According to USA Today, the proposed increase would make the minimum wage in Los Angeles one of the highest in the nation. Of course, the mayor cannot act unilaterally, and will need the approval of the City Council to make the increase law. As the proposal stands now, the increased would be gradually phased in. In 2015 it would jump to $10.25, then in 2016 it would increase to $11.75, and finally in 2017 it would increase to $13.75. Then, in the future, additional increases would be tied to the Consumer Price Index for urban wage earners.

Every state wants to attract businesses. Whether it is an existing business, or a brand new startup, politicians are always courting business people to move to their jurisdiction. While there are usually many states (or cities within states) vying for a new business, it used to be uncommon for states to directly attack one another in these quests. However, that is all starting to change, as evidenced by a current battle between Texas and California.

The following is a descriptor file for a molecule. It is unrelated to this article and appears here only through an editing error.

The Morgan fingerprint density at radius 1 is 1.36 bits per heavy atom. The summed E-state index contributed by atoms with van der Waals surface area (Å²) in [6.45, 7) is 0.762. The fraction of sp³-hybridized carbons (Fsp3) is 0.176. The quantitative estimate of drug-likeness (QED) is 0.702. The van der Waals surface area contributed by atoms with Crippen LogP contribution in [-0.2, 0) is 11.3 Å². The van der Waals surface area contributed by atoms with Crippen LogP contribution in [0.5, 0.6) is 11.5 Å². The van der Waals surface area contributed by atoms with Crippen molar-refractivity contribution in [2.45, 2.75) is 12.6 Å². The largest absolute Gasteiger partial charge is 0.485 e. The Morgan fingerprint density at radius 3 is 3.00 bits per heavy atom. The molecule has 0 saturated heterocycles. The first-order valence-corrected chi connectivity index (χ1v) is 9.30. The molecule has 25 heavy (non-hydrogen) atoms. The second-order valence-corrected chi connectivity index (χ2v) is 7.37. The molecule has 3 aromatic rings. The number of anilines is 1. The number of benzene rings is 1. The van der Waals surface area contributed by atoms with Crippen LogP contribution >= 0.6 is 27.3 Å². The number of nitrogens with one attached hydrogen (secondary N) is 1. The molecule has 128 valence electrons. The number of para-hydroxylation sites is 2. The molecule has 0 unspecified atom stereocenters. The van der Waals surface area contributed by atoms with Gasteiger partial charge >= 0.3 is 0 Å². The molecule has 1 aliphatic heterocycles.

Battle Starts With Texas Poaching California Businesses

The Los Angeles Times recently reported on the ongoing battle between California and Texas over businesses. This battle has been going on, in a one-sided fashion, for more than a decade. It began with recently-indicted Texas Governor Rick Perry publicly pushing California businesses to move to Texas. And, his public statements along with pro-business government programs have been effective. One out of five businesses that relocated to Texas in 2011 and 2012 were previously California Businesses.

Starting a new business requires a substantial investment of both time and financial resources. While some entrepreneurs have enough financial resources to do this on their own, most new business people need to seek out others who are willing to invest in their business. From purchasing or leasing real estate, hiring a staff, or purchasing raw materials and equipment, the front end costs of a business can be huge and it can take a while before you start to see a profit.